I came across a great example of this shift in thinking in a book by financial guru, Dave Ramsey, and it involved three different bricklayers:

Once a journalist happened upon a construction site where he noticed a group of bricklayers going about their jobs. As the journalist observed, he became intrigued by the various manners in which the workers performed their duties. For instance, one fellow moved as slowly as possible and looked extremely bored with his work.

“What is it that you are doing here?” the journalist asked.

The bricklayer glared back at the journalist, looking disgusted that anyone would ask a question with such an obvious answer. “What do you think I’m doing?” he bristled. “I’m laying bricks.”

The journalist noticed another worker who seemed to be enjoying his job more than the first man. He had more enthusiasm and seemed to work with more skill. When the journalist asked this man what he was doing, the worker squared his shoulders and replied, “I’m building a wall.”

A third man caught the journalist’s attention. This worker was a joy to watch. One could almost imagine a symphony playing in the background as the craftsman fluidly picked up each brick, prepared it with mortar, and swung it into position. With tremendous pride, he smoothed the extraneous mortar around the edges of each brick, careful to make sure that each brick was placed with precision. It looked as though he thought the entire building would stand or fall according to the way he did his work.

When the journalist asked the third man what he was doing, he stood up with pride and smiled broadly, “I am building a magnificent cathedral to the glory of the Lord,” he replied.

Same building, same job description, what the men were doing was the same thing, but the men had different “whys” and that changed the way they approached their daily work.

(Dave Ramsey, How to Have More Than Enough, p. 83)

So, in your day-to-day work are you laying bricks, building a wall, or doing something more magnificent? As a hiring manager, which attitude do you want to bring onboard?

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Understand the difference between “accomplishment” and “task completion” for your résumé

I offer cover letter and résumé evaluations as part of a career strategies benefit package I provide to associations, colleges and universities, business and trade schools, corporations, and branches of the military (veterans exiting the military). One of the most common misconceptions people have is failing to differentiate between an accomplishment and a task completion.

An accomplishment is some strategic contribution to the higher objectives of an organization that could take the form of revenues generated, costs avoided, revenues recovered, percent improvement in some process–something above and beyond your normal day-to-day duties and responsibilities. Now, those daily duties and responsibilities may be tactics that support the strategic contribution; however, hiring managers reviewing résumés want to see the bottom-line contribution. They want to know whether you are a problem solver, solutions provider, game changer (as evidenced by your accomplishments that are highlighted on your résumé)–or just another employee (as evidenced by bullet list after bullet list of “duties and responsibilities”).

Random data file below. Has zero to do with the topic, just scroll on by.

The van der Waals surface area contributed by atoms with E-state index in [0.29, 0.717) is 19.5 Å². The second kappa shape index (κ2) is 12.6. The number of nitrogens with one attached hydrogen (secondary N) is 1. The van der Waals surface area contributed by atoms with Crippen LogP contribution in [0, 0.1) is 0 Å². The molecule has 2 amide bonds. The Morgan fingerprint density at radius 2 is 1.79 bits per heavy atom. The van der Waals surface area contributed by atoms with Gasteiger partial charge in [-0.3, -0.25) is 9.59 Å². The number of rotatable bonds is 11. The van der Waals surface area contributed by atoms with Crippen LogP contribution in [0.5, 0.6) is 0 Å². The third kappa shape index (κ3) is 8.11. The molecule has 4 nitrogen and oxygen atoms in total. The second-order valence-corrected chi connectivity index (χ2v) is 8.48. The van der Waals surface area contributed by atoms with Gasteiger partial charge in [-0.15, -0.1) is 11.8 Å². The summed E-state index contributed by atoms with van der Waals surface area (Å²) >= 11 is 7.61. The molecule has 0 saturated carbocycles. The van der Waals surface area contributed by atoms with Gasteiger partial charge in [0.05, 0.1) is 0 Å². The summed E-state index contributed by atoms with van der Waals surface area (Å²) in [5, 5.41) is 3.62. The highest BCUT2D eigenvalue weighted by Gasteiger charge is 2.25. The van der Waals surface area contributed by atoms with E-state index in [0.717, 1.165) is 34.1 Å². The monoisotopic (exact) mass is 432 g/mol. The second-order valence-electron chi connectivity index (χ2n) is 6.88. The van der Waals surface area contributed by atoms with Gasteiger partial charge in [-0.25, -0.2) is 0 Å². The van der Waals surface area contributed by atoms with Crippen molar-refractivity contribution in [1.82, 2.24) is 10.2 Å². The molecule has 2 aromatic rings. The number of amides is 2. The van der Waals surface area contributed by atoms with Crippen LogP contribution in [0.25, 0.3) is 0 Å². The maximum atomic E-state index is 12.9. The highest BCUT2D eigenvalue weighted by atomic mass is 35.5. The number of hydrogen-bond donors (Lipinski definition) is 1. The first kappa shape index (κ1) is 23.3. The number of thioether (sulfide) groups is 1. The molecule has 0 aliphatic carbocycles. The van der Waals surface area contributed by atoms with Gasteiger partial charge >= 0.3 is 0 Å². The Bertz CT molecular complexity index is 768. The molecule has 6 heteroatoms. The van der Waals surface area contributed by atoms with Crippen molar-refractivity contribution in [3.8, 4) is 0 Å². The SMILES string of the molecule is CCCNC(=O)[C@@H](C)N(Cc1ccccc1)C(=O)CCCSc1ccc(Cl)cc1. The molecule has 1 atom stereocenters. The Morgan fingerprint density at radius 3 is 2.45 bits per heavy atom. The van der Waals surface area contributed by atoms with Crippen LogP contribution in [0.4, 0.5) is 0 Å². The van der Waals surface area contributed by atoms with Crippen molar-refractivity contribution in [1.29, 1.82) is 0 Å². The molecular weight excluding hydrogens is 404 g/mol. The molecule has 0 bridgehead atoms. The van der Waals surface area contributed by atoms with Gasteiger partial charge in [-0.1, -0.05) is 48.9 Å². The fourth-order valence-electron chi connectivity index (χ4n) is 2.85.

An “achievement” is in the same category as accomplishment and is evaluated by hiring managers the same way. Hiring managers do not consider any task completion as an “achievement”–it must stand out as a strategic contribution to the higher objectives of the organization.

Here are a few examples of task completions I have seen being passed off as accomplishments:

  • Generated reports for management
  • Developed training program for new hires
  • Ensured activities were in compliance with applicable accounting laws

So what? says the hiring manager. It’s always better if you can assign some quantitative assessment ($$ or %) to an accomplishment, but if your job doesn’t allow such a measure, then after each task completion ask this question: “and this task completion (or duty, responsibility) led to what higher level result for the organization?” This will take some time and thought; however, in most cases you will be able to reshape a task completion into a strategic contribution by asking that question, which will help the hiring manager assess your potential to perform in the future in his or her organization.